Gabi Kirk, Bobby Moeller, Javier Arbona, UC Davis
The production of an alternative walking tour guide of a commonly forgotten aspect of UC Davis history. This project reflects on the occupation of Putah Creek, a local landmark, as a militarized occupation.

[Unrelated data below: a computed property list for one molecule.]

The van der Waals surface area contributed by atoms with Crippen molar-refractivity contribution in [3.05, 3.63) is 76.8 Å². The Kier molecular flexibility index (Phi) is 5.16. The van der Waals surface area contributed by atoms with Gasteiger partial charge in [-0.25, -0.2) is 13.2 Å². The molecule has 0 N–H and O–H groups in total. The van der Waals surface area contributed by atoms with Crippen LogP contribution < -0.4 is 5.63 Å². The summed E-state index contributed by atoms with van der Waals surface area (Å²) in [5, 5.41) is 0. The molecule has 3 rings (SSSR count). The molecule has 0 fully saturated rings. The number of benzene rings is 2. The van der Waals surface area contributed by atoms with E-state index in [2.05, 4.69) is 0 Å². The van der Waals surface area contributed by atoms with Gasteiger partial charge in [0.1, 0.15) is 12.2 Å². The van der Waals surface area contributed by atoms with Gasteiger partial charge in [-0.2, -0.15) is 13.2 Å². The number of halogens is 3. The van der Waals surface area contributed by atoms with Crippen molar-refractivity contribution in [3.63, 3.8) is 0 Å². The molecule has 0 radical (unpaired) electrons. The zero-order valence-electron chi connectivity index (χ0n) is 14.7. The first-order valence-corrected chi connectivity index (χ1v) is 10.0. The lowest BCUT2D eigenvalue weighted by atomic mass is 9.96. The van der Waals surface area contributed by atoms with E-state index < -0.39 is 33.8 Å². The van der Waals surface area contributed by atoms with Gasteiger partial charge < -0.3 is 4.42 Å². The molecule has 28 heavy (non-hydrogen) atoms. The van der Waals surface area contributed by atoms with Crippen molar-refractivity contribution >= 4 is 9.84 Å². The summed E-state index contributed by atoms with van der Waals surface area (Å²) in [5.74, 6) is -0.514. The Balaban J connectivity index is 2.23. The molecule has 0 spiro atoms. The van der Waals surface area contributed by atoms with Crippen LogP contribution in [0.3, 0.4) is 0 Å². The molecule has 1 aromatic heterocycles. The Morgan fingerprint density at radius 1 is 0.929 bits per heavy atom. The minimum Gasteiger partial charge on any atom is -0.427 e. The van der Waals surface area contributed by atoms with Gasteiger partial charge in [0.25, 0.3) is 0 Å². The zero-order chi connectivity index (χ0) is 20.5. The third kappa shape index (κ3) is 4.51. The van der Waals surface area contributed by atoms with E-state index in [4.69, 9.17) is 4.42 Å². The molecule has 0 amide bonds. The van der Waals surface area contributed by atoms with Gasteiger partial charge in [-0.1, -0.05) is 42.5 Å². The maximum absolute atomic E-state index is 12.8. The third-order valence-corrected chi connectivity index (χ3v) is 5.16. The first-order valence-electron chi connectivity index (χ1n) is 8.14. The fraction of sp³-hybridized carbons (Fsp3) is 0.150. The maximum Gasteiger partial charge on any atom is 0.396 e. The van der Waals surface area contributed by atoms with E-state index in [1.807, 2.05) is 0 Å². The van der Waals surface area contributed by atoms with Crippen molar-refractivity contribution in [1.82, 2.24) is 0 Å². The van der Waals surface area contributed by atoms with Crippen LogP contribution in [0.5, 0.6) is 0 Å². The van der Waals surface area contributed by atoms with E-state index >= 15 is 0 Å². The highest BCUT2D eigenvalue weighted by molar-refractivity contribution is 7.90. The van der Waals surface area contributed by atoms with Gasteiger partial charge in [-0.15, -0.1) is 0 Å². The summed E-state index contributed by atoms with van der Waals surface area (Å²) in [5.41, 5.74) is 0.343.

“The Militarized Arboretum – A Walking History of UC Davis” aims to defamiliarize the campus landscape by examining a radically divergent institutional context in our school’s history: when the U.S. Army Western Signal Corps School commandeered campus to serve as a base during World War II. How does examining the history of UC Davis as military base blur the borders between ‘wartime’ and ‘peacetime,’ ‘domestic’ and ‘foreign,’ and ‘historical’ and contemporary ‘leisurely’ sites? What is Putah Creek and its watershed’s importance to natural/human history in this place, and what stories of violence along the creek have been buried? We use speculative placemaking methods (archival research, walking tours, and visual/written production)to join the campus and community conversation on how to commemorate past violences for a more diverse and equitable future. We address themes of global U.S. empire, settler colonialism in California, student protest, and police militarization.